Eat Drink SF: The Dos and Don’ts of Stuffing Your Face

(Eat Drink SF)

This weekend (Aug. 25-28), San Francisco’s most ambitious and indulgent foodies will slap on wristbands, grab goblets, and eat-and-drink their way through the eighth annual celebration of culinary consumption known as Eat Drink SF. There will be food demos, wine classes, and local star chefs doling out dishes on minimal sleep, but mostly there will be food — excessive amounts of food — with this year’s addition of a fourth Grand Tasting on Sunday afternoon.

After watching one-too-many attendees behave more like pariahs than people at last year’s event, I thought it might behoove this year’s ticket-holders to share a few practical tips.

Don’t wait until you’re in the pavilion to prioritize. You’ll fall prey to herd mentality and may never make it to the back of the room.

Do check out the featured restaurants online (or in line) before you get started. Once you’re in, make a quick scan for your faves, then go back for the rest.

Don’t start in the front and work your way toward the back; you’ll bottle-neck the flow of traffic.

Do head straight for the back, noting which places you want to visit. If they’re in the front, swing back before the bites are gone (front end runs out first), but you’ll spend less time in line if you strategize.

Don’t drink all the wine (or beer or booze). You won’t even get close to finishing the number of pours you’re offered. Really. You won’t.

Do try to pair beverages and small bites (champagne goes with pretty much everything). It will enhance your experience and make you feel fancy.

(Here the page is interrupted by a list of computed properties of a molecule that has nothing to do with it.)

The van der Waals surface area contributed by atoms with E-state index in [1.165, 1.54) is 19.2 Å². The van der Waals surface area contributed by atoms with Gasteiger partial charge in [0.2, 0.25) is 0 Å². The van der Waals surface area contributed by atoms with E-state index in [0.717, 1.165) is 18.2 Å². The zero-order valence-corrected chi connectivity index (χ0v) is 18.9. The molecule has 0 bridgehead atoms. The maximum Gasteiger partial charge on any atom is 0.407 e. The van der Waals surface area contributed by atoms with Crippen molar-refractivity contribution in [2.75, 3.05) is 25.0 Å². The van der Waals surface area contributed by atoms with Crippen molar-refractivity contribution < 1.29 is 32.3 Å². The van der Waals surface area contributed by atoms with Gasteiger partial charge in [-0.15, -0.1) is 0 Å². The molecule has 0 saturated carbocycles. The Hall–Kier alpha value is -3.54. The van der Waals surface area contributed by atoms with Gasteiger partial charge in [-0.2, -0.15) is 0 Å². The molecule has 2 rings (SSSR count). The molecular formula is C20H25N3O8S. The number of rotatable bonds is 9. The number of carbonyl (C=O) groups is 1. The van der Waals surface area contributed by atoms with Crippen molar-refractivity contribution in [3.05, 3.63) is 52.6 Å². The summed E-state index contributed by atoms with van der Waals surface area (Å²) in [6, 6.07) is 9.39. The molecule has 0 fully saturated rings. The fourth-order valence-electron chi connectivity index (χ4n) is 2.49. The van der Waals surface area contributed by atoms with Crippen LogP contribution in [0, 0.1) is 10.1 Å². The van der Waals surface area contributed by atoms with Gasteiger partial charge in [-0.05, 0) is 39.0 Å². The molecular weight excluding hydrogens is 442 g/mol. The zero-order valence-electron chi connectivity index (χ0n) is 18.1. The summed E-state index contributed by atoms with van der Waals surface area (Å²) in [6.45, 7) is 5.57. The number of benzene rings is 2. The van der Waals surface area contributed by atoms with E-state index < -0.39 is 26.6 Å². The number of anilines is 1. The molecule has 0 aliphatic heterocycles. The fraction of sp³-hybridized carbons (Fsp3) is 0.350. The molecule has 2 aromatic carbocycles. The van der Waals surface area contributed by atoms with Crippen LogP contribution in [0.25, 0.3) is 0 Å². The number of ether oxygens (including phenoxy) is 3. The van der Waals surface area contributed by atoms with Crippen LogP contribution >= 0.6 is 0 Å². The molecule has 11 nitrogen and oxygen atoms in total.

Don’t badger the prep chefs when their offerings are out and they’re busy drizzling oil and sprinkling microgreens on the next batch of lamburgers.

Do say thank you. You might even throw in a compliment.

Don’t try drinking and eating at the same time. You’ll spill (probably on your neighbor) and there’s a 50-50 chance you’ll also drop what you’re eating.

Do balance your plate on your glass and eat with one hand. Or bring a friend to hold your glass while you’re eating and then return the favor.

Don’t cut in line. For all that is holy, do not cut in line. The no-cuts, no-buts, no-coconuts rule is strictly enforced.

Do wait your turn and be kind to the people next to you. You might even start a conversation.

Don’t take more than one serving for yourself. Really people, there’s just no need for selfishness.

Do consider the divide-and-conquer strategy, wherein you and your partner stand in neighboring lines, cutting down on the wait for everyone.

Don’t wait for closing time to get a cocktail. By that point, the lines are long and the bartenders are tired.

Do grab a mixed drink to sip while you watch chef demos or wait in line for small bites.

Don’t waste your appetite on something you don’t think you’ll like.

Do try to finish what you take (though you may want to discard buns, rice, and other starches in an attempt to save space).

Don’t use more utensils, plates, or cups than necessary.

Do hold onto your fork and try to re-use as much as is practical.

Do sort your trash, compost, and recycling. You’re a big boy. You can do it.

Don’t think you need to finish all two or three dozen tastings within the first hour. That’s just stupid.

Do take your time. You may even sit down for a spell and enjoy what you’re putting in your mouth.

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